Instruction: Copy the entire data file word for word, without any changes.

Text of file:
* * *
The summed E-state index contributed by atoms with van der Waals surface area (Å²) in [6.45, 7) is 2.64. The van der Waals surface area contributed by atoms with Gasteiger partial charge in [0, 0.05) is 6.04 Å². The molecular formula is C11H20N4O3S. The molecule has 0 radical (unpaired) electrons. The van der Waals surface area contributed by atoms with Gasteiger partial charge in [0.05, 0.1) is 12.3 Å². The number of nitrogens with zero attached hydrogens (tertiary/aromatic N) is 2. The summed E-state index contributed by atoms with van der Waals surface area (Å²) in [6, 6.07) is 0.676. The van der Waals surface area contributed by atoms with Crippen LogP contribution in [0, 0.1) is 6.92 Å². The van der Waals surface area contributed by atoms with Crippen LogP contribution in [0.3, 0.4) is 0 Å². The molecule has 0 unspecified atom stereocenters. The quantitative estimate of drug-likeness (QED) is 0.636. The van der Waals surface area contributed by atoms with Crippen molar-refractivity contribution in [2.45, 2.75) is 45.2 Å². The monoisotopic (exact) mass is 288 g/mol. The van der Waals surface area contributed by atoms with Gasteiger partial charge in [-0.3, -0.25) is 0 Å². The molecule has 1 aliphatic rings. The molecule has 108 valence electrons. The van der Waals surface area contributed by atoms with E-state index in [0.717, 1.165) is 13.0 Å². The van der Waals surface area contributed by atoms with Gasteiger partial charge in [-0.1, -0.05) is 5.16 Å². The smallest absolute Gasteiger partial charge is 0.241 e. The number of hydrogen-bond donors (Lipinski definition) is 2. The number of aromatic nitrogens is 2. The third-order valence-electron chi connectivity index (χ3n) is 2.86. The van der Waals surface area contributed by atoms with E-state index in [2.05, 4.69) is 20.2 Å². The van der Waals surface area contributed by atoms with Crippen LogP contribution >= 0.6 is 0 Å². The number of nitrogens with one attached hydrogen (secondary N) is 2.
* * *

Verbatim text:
The summed E-state index contributed by atoms with van der Waals surface area (Å²) in [6.45, 7) is 2.64. The van der Waals surface area contributed by atoms with Gasteiger partial charge in [0, 0.05) is 6.04 Å². The molecular formula is C11H20N4O3S. The molecule has 0 radical (unpaired) electrons. The van der Waals surface area contributed by atoms with Gasteiger partial charge in [0.05, 0.1) is 12.3 Å². The number of nitrogens with zero attached hydrogens (tertiary/aromatic N) is 2. The summed E-state index contributed by atoms with van der Waals surface area (Å²) in [6, 6.07) is 0.676. The van der Waals surface area contributed by atoms with Crippen LogP contribution in [0, 0.1) is 6.92 Å². The van der Waals surface area contributed by atoms with Crippen LogP contribution in [0.3, 0.4) is 0 Å². The molecule has 0 unspecified atom stereocenters. The quantitative estimate of drug-likeness (QED) is 0.636. The van der Waals surface area contributed by atoms with Crippen molar-refractivity contribution in [2.45, 2.75) is 45.2 Å². The monoisotopic (exact) mass is 288 g/mol. The van der Waals surface area contributed by atoms with Gasteiger partial charge in [-0.3, -0.25) is 0 Å². The molecule has 1 aliphatic rings. The molecule has 108 valence electrons. The van der Waals surface area contributed by atoms with E-state index in [0.717, 1.165) is 13.0 Å². The van der Waals surface area contributed by atoms with Gasteiger partial charge in [-0.1, -0.05) is 5.16 Å². The smallest absolute Gasteiger partial charge is 0.241 e. The number of hydrogen-bond donors (Lipinski definition) is 2. The number of aromatic nitrogens is 2. The third-order valence-electron chi connectivity index (χ3n) is 2.86. The van der Waals surface area contributed by atoms with E-state index in [2.05, 4.69) is 20.2 Å². The van der Waals surface area contributed by atoms with Crippen LogP contribution >= 0.6 is 0 Å². The number of nitrogens with one attached hydrogen (secondary N) is 2.